If you are a worker, the best way to battle a HiPPO is with facts.  If the HiPPOs ego does not allow them to relinquish their position, especially with an audience present, then do whatever you can to try and gain more trust from them in the future and increase levels of empowerment for you and your team. Another tactic is to have a set of objective criteria in selecting ideas or setting priority.  If the door is open to an opinion then the HiPPO can certainly insert theirs at the top of the list, even if it will not provide the most value to the organization.

So as we move forward with our organizations, let’s concentrate on empowering our people (see empowerment video “Greatness“) and reducing those HiPPO moments. If we do then we will find we have benefited by having more motivated workers and a more efficient and effective work environment.

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Agile Open Florida

agileopenflorida

Have you ever been to a conference where you don’t know the specific topics of discussion until the morning of the conference?  That’s what Agile Open Florida and other OpenSpace Conferences are all about.  OpenSpace conferences rely on the attendees through self-organization and spontaneity to create the agenda as part of the conference’s opening ceremony.  An overall arching topic is designated for the conference.  Meeting rooms are allocated and time slots are defined.  At the beginning of the conference, any attendee can write their discussion topic on a piece of paper, get in line, announce it on the microphone to the group and then tape their paper on the big board in an available time slot and room of their choice.  You may be an expert on the topic looking to educate others or someone who knows little about the topic and is seeking to draw others opinions to the discussion.

There are four rules and one law of OpenSpace:

  1. Whoever comes are the right people.
  2. Whatever happens is the only thing that could have.
  3. Whenever it starts is the right time.
  4. When it’s over – it’s over.

Law of Two Feet:  Use your two feet to take you where you can contribute, share and enjoy and feel free at any time to leave and join a different discussion.  It’s OK to move around.  It liberates you and keeps the energy level high.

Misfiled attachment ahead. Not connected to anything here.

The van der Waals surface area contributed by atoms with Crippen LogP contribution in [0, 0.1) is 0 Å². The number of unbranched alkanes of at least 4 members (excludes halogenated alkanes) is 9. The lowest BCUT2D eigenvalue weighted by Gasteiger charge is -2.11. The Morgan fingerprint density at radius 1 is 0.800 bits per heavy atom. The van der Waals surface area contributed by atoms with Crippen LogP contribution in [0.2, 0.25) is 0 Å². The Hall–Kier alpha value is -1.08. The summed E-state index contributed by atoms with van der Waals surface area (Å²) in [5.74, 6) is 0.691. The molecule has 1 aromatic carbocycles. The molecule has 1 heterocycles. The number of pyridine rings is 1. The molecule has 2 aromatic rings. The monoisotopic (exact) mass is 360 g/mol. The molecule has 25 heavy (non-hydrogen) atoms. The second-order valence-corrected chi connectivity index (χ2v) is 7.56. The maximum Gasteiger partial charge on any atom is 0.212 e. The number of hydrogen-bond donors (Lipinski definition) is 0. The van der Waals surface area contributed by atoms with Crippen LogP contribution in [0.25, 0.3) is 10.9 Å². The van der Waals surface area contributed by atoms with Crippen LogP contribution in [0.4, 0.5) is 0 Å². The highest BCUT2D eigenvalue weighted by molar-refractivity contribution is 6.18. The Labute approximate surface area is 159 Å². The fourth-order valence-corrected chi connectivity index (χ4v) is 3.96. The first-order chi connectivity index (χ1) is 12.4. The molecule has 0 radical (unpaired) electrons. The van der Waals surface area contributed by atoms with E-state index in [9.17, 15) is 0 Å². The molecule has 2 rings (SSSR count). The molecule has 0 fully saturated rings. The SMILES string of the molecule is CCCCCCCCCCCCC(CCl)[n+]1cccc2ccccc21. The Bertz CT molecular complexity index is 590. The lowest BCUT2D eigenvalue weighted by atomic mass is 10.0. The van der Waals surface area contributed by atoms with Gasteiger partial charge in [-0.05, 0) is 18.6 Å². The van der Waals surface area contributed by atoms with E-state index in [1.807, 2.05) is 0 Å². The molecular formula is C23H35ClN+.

Agile Open Florida has been utilizing this format in the past and this year was no different.  The conference was energetic.  Attendees were meeting new people, catching up with old colleagues and exchanging ideas both in and outside of the sessions.  You learn so much from hearing others situations, ideas and remedies and just being part of the community outside of your own workplace.

Agile Open Florida was one of many events in the community that allows you to draw from different people’s experiences and expertise. There are also Meetups, Guilds, Slack channels, etc. that are open to all with little to no fees.  So if you’re not involved in your community, think about doing so.  Find out what’s available in your area.  You’ll find you have a wealth of knowledgeable people out there willing to share their experiences.

Candor Improves Productivity

Business people having a meeting and discussion

Many times we focus on the more visible factors related to productivity, but how many mistakes could we erase and how much time could we save with candor?  Research by NASA in the 1980s found that “take-charge” pilots made incorrect decisions much more often than pilots who included their crews, even in as little as a 45 second time frame.  Healthcare studies concluded that a nurse would only speak up 8% of the time when a doctor was not following the proper hygienic protocol while conducting medical procedures.  Efforts that require just your team are 80% more likely to succeed than those requiring cross-team collaboration.  Most people would rather stay silent then provide criticism to a co-worker leading to frustration, water cooler conversations, gossip and/or passive aggression.  For others the outcome becomes yelling and public berating.  Some of these situations could arise in a moment’s notice and likely become emotional, putting you at an even bigger disadvantage.  Your body uncontrollably gets ready for “fight” or “flight”.  It releases adrenaline and pumps blood to your arms and legs while sacrificing blood to your brain, making the promise of a constructive conversation that more difficult.radical-candor-2x2
Figure 1:  The Candor Inc. Radical Candor Quadrant